mothers love
Reading Time: 7 minutes Perfect peace. I honestly don't know if it gets better than this. (Credit: Vladimir Shioshvili, CC license.)
Reading Time: 7 minutes

Mother is the name for God on the lips and hearts of all children. Do you understand?
The Crow

Our childhoods aren’t over when we realize we’re going to die, contrary to what The Crow would have us think. Childhood is over when we realize that there is nobody who can protect us from everything. For some folks that happens really young; for others, they die without ever learning that truth. For me, it happened when I was in my mid-30s, when my mother died.

This time of year gets to me. I admit it. This series of cards (one has a cussword in it) really got my attention and made me remember a lot of stuff that happened with my own mother.

Perfect peace. I honestly don't know if it gets better than this. (Credit: Vladimir Shioshvili, CC license.)
Perfect peace. I honestly don’t know if it gets better than this. (Credit: Vladimir Shioshvili, CC license.)

My mom wasn’t perfect at all, but if I do say so myself, she did a damned fine job with what she had. I grew up very poor–breathtakingly so, in squalor sometimes–but it worked out because there was always at least one person in my corner that I could absolutely count on to be there for me. I could tell you stories all day long about how great she was–all at her own expense–and as we travel together no doubt you’ll hear about it, when I can do it without losing my shit. Until then, here is how my mom reacted to me becoming a roleplayer, and what she did when I moved briefly to Japan. She was also a brilliant cook, able to adapt at a moment’s notice (here’s proof of it).

I cannot imagine her pain when I went Pentecostal. Catholicism was a huge part of her identity as a person, and I rejected that to go my own way. She let me do it. It wouldn’t even have occurred to me that she’d stop me. In her own family, the “black sheep” was an uncle of hers who became a Protestant of the mild mainstream variety (my memory keeps saying “Episcopalian” but don’t hold me to that); I liked him, but I knew that the rest of the connection didn’t approve at all. Well, I’d climbed up past Uncle Henny to the diving-board above him and executed a perfect swan-dive into the Pool of Utter Heresy. I couldn’t have done better to shock people and still stayed Christian. But they loved family more than they loved religion, and they didn’t comment at all. Not even my aunt the nun said anything. Nor has anybody said a single word to me even though I’m clearly not Christian at all; in my quiet German family, people don’t talk about that sort of thing. They’d sooner ask me about my masturbatory habits than get into a deep conversation about personal religious beliefs. I’m not exaggerating.

I lost my mother to cancer a long time ago–fifteen years almost, now. It still hurts. Probably always will. Maybe someday I’ll get through a week without second-guessing my decisions and actions in her last tortured days; maybe someday I’ll remember her without feeling gut-punched. Clearly that time hasn’t come yet. I’m not asking for advice or condolences; the Great and Benevolent Brotherhood of Them What Have Lost Someone is the largest fraternal order there is in the world. I’m not special because I lost a parent. Lots of people have lost a parent or parental figure. And if you haven’t yet, hang in there, because your time is likely coming. You’ll know the second you step into our brotherhood’s hallowed halls that you’re in the right place. No one will need to teach you the secret handshake.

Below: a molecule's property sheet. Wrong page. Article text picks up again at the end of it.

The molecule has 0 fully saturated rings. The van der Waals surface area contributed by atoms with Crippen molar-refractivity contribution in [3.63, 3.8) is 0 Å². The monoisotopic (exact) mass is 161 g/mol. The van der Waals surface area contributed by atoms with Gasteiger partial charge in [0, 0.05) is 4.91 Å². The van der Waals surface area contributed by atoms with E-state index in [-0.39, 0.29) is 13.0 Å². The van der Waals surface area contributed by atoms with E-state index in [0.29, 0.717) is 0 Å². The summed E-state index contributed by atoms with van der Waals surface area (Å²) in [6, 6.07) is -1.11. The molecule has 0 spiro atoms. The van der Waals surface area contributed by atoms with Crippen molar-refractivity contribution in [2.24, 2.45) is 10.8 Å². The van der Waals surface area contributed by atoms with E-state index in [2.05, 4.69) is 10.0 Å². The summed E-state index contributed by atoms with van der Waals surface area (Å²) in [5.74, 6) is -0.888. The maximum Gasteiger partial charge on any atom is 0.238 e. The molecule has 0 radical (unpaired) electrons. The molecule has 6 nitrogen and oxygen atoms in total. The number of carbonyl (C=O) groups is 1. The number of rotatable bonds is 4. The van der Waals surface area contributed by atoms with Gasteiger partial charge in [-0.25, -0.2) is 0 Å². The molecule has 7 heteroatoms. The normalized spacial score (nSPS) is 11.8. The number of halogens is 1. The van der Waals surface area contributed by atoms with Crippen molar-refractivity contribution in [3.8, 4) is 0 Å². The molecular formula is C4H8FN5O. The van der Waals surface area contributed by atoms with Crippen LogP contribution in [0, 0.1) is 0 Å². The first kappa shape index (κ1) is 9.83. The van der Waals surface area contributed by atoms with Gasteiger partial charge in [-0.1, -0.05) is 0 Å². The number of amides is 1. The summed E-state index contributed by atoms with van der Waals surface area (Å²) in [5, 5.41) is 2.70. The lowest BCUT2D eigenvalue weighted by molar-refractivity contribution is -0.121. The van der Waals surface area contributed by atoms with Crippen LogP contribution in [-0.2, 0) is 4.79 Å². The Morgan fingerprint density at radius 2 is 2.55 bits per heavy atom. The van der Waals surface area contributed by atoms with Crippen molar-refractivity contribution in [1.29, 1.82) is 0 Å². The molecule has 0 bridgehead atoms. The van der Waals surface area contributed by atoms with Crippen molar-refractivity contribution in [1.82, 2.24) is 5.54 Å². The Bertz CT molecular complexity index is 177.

Nobody can protect you from such a huge loss, either. If you live long enough, you’re going to lose people you love, and nothing will be able to stop it or protect you from it. For a while I thought a god could do that, but I was wrong. No one can, and it’s just part of the human experience for us that we have to learn to deal with loss on our own. I’m just glad that I eventually realized my beliefs were wrong; I don’t think I was doing myself any favors by living in denial of obvious reality. I’d rather have honest grief than comforting self-delusion. And I can’t imagine a more important topic to be honest about than family.

“Mother” is a serious word to me, one that encompasses care, love, sacrifice, courage, hard work, dedication, support, and so much more. When I hear about terrible mothers, about abusive mothers, about cold and uncaring mothers, part of me wants to shower these women’s children with my mother. I’d be on safe ground if I did. That was her style. She adopted my friends even into my adulthood–she insisted on meeting them when she visited even if she had only a few precious hours to spend in town before she had to go. She sent them care packages of food and gifts like she sent me, and remembered them at Christmas. Whatever I loved, she loved with ferocious maternal devotion or at least encouraged me in loving. That’s why it was such a privilege to care for her in her last days, and to run interference between her and those who’d peddle pseudoscience at her or scold her for not doing whatever it was her friends thought she should be doing right then. People get a little silly when faced with something as horrifying as cancer; I didn’t hold it against them and neither did she.